Romney-Ryan Republicans. It’s good alliteration, but not a game changer. First, the electorate votes the top of the ticket, and Ryan isn’t energizing enough to get a major deviation from that rule. Second, Romney now has to embrace the Ryan budget or continue to suffer the reputation as an equivocator. Third, given Ryan is universally considered a “nice guy”, he can’t suddenly become a pit bull without doing injury to his credibility. Plus, he’s young enough to nurture future ambitions and a scorched earth approach hurts him personally in the long run.
It says a lot that Romney is still trying to juice up his base rather than reach to the middle. It also spells that his campaign is in trouble that they’re willing to change the narrative they’ve been using. But, and that’s the biggest but in this cycle, there’s all that Citizen United money out there which could just overwhelm conventional wisdom, political reality and electoral logic.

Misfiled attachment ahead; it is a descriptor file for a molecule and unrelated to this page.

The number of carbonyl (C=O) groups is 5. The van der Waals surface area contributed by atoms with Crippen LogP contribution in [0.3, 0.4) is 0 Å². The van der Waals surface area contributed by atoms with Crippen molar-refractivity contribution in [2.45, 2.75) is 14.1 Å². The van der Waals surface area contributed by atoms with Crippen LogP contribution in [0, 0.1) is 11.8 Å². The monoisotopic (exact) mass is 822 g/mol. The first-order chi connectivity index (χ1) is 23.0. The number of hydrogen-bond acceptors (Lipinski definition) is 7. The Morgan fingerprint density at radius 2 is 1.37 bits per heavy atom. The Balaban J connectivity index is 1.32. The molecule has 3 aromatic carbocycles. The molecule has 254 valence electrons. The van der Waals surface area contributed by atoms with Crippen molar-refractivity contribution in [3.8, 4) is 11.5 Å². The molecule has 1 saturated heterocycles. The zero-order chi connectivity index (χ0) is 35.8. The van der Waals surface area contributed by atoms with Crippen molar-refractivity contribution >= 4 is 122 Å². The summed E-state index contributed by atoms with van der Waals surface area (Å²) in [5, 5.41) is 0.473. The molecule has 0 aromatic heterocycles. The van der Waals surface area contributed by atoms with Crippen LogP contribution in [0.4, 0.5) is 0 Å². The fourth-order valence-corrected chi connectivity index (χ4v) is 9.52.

[Click here to follow the entire RP Debate]
The failure to recollect the incident is astounding. His camp must be glad not to have to deal with a birth certificate question. And an apology as conditional as the one that was offered lacks the requisite sincerity. Short version is that the dubious response to a long ago boyhood incident is revealing about the man who would be president today.
A11 is the one must-read page in today’s copy of The New York Times. That’s because No Labels’ full-page ad on The No Budget, No Pay Act is there, front and center.
The ad coincides with the release of the President’s budget this coming Monday, and to drive the message home No Labels also sent a letter to congressional leadership calling on Congress to pass the bipartisan No Budget, No Pay Act (H.R. 3643 / S. 1981), sponsored by Senator Dean Heller (R-NV) and Congressman Jim Cooper (D-TN). The Senate bill will receive a hearing by the Senate Homeland Security and Government Affairs Committee in March. The press release is here and the complete ad copy is here.